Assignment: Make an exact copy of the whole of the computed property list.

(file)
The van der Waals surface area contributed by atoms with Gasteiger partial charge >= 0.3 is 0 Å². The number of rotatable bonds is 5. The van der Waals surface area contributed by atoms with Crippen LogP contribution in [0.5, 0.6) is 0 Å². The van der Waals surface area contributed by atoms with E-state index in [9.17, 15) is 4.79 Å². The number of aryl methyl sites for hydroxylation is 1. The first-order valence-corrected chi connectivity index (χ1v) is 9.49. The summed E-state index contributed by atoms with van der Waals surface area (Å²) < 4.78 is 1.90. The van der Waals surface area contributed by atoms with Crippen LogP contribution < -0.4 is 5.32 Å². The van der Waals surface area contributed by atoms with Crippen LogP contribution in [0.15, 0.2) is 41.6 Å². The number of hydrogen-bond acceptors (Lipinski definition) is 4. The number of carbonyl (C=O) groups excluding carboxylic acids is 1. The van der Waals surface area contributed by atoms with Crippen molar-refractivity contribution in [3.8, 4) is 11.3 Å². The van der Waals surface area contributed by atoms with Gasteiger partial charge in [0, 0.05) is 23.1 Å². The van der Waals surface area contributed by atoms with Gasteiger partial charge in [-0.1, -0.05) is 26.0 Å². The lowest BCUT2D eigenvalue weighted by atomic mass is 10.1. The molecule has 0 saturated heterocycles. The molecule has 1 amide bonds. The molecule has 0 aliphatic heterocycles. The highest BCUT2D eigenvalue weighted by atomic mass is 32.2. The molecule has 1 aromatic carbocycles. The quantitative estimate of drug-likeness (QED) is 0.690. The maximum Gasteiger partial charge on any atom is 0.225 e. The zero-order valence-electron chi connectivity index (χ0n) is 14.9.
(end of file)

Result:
The van der Waals surface area contributed by atoms with Gasteiger partial charge >= 0.3 is 0 Å². The number of rotatable bonds is 5. The van der Waals surface area contributed by atoms with Crippen LogP contribution in [0.5, 0.6) is 0 Å². The van der Waals surface area contributed by atoms with E-state index in [9.17, 15) is 4.79 Å². The number of aryl methyl sites for hydroxylation is 1. The first-order valence-corrected chi connectivity index (χ1v) is 9.49. The summed E-state index contributed by atoms with van der Waals surface area (Å²) < 4.78 is 1.90. The van der Waals surface area contributed by atoms with Crippen LogP contribution < -0.4 is 5.32 Å². The van der Waals surface area contributed by atoms with Crippen LogP contribution in [0.15, 0.2) is 41.6 Å². The number of hydrogen-bond acceptors (Lipinski definition) is 4. The number of carbonyl (C=O) groups excluding carboxylic acids is 1. The van der Waals surface area contributed by atoms with Crippen molar-refractivity contribution in [3.8, 4) is 11.3 Å². The van der Waals surface area contributed by atoms with Gasteiger partial charge in [0, 0.05) is 23.1 Å². The van der Waals surface area contributed by atoms with Gasteiger partial charge in [-0.1, -0.05) is 26.0 Å². The lowest BCUT2D eigenvalue weighted by atomic mass is 10.1. The molecule has 0 saturated heterocycles. The molecule has 1 amide bonds. The molecule has 0 aliphatic heterocycles. The highest BCUT2D eigenvalue weighted by atomic mass is 32.2. The molecule has 1 aromatic carbocycles. The quantitative estimate of drug-likeness (QED) is 0.690. The maximum Gasteiger partial charge on any atom is 0.225 e. The zero-order valence-electron chi connectivity index (χ0n) is 14.9.